WHAT constitutes a country; a nation? Why should countries unite or separate or simply fragment and fall apart? With the referendum on independence looming these questions are fundamental to the debate.
Recently, Rory Stewart – the MP for Penrith & Borders – suggested the Romans sowed the seeds of today’s constitutional argument when the Emperor Hadrian established the famous wall across Britain. Whilst I think I understand the sentiment behind Mr Stewart’s assertion it’s actually based on one of those all too common myths about our country’s history.
Hadrian’s Wall does not separate Scotland from our southern neighbour. It actually straddles the north of England. If indeed it did separate our countries in the way that Mr Stewart thinks, Newcastle would be in modern Scotland. The second myth associated with Hadrian’s Wall is that the Romans established it to keep the Scots out. Only problem with this particular myth is that the Scots didn’t arrive at the present day border zone for another 1000 years.
It’s almost 1000 years since the Battle of Carham when a large chunk of Northumberland was incorporated into Scotland. The kingdom that stretched from the north of the Humber to the Forth was established by the Angles. The lands once known as Angleland referred to all the Anglo Saxon kingdoms of Britain. Our present capital Edinburgh is named after a Northumbrian king. To understand the extent to which the Germanic speaking Angles settled in modern Scotland simply look at a map. The concentration of place names ending in ton or ington indicates their settlements.
It wasn’t until the Treaty of York in 1237 more than 200 years later that the present Border was established. Our language Scots is largely derived from the Angles with significant Norse influence. It’s a quirk of history that the language of the Scots was Gaelic and language of the Germanic speaking peoples became known as Scots. A modern German might recognise typical Scots words like ken, mair, gae, flit. The old German for cow was coo. Likewise house was hoose. There’s no word as such in German for husband. A German woman will refer to my man. If you’ve wondered why Geordies use the language of Burns and talk about bonnie lassies and laddies, the bairns and say aye it’s because of our common language and heritage.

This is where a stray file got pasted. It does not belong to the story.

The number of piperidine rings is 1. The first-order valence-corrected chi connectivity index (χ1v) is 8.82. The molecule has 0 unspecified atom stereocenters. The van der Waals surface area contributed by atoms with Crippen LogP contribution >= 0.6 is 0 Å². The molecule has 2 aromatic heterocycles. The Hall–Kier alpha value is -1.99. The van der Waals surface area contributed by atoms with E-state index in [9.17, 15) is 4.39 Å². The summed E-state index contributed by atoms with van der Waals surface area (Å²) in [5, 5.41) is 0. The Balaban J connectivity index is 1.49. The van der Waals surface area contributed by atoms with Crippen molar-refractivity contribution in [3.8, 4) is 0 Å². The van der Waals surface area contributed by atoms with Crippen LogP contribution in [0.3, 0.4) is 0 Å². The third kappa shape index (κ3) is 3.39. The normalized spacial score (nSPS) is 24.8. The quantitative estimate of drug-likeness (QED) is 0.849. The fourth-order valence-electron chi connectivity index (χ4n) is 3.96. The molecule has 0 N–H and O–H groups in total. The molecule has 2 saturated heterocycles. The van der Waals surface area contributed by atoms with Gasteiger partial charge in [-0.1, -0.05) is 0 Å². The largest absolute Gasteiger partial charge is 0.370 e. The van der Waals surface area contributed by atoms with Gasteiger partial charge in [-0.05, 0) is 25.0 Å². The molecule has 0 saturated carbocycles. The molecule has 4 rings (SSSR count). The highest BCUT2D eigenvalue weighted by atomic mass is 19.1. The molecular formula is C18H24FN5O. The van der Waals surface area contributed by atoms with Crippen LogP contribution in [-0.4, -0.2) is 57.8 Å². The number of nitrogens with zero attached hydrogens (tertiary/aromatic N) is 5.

The influence of the Angles is reflected in some of our more traditional Scottish surnames. The Angles and Norse used the patronym son. A name like Stevenson indicates someone from southern Scotland. The southern England-based Saxons used the letter S so the equivalent would be Stevens. The Angles like the Scots invaded mainland Britain after the fall of the Roman Empire generally displacing, exterminating or enslaving the indigenous Britons. Scotti is the Roman name for the natives of Ireland. People will be surprised to learn that Scots also crossed the Irish Sea to invade and settle in modern-day Cornwall and Wales. Why does any of this matter? Well history does matter. It’s our history that’s brought us to where we are today. Rory Stewart MP is wrong to put it down to Hadrian’s Wall. More important perhaps; if our medieval masters hadn’t fallen out with each other about who could best exploit and enslave the mass of ordinary people perhaps today’s constitutional argument would never have emerged.
The Battle Of Carham profoundly changed the map of Scotland but Bannockburn solidified the schism in Britain’s ruling Norman elite. In all probability it’s that schism that lay the foundations for today’s constitutional debate. It’s our individual notions of where we come from and our individual interpretation of history that drive our sense of identity.
I perceive myself to be specifically Scottish working class. Because of that I particularly feel and identify with the common bond that working people right across Britain share. Working people whether they live in Edinburgh, or Glasgow , or Manchester, or Newcastle share the same history, the same struggles. Let’s not break that bond.
• Bill Cook is a Labour councillor representing Edinburgh’s Liberton/Gilmerton ward